I know a few Jewish people with first names as Yom Tov and Pesach. Perhaps, Shabbat is used as a Jewish name, though I don't know anyone with that name. But I have not heard of anyone named Shavu'ot, Succot, Roshashana, Chanukah or Purim, etc.

Is there anything special about naming people after these two names that I mentioned? Is there any reason why the others might not have been used?

Note: I'm not seeking as much an answer to the 2nd question, as it may be as simple as "school kids might make fun of someone named Purim".

Edited based on comments

  • 1st names only. I know that there's a lot more variance with last names, and, I have heard some strange ones, lately ;-)
  • Names should clearly indicate the Yom Tov or occasion, itself. E.g. - someone named Chag Hakatzir would qualify, but not just Katzir.

(I know that one of Israel's former M.K.'s (I think?) has a last name "Katzir" but that doesn't qualify for 2 reasons.)

  • Shabbtai Tzvi? I can see why people might not use it as much anymore...Asif? Matan? – rosends Mar 26 '15 at 16:29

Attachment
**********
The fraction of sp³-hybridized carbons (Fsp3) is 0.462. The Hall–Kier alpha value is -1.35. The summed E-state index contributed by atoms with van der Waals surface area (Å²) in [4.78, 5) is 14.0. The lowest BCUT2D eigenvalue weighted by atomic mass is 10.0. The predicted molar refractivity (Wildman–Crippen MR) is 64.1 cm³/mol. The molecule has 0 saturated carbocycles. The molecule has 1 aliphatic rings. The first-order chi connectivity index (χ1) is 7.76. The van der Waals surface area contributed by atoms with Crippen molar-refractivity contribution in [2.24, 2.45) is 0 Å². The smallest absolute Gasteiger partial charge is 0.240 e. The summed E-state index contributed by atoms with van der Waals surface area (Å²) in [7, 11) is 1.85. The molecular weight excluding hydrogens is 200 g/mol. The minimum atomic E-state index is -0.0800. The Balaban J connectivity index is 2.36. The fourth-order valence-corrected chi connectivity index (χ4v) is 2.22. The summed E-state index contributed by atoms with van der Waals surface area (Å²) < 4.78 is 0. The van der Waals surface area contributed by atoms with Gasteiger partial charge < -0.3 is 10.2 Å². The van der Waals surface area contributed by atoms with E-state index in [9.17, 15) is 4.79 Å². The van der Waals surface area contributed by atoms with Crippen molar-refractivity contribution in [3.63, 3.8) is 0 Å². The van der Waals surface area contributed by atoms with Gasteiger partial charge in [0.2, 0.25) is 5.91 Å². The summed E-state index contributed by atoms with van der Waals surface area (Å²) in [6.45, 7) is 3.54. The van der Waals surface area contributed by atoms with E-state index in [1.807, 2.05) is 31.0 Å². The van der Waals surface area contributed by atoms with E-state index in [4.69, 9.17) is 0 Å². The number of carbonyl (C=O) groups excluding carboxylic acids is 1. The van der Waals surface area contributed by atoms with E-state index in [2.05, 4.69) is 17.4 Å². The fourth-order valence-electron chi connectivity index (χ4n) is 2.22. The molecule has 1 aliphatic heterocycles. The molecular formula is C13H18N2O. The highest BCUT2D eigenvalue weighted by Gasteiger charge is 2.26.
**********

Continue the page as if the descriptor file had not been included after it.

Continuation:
• @Danno - I don't know anyone named "Asif", but that would work as it is a valid Torah-based name. "Matan" is too general, though. I know that you were referring to Shavuot, but the name "Matan" doesn't necessarily convey a holiday. For that matter, neither does "Asif", but it's mentioned in the Torah. I see that I may have to edit this question quite a bit. – DanF Mar 26 '15 at 16:37
  • for Matan I was think of matan torateinu and for Asif, I was thinking of Aasif Mandvi (the name Asif is used in Arabic-based names). The comment was meant more tongue in cheek... – rosends Mar 26 '15 at 17:24
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    ...my Dad used to address my siblings and I as "Tishabav" on occasion.... – Gary Mar 26 '15 at 21:23
  • @Gary - I don't get it, unless the only occasion he did that was on 9 Av. My parents would occasionally call me names, but I don't think they called me a holiday. – DanF Mar 26 '15 at 21:26

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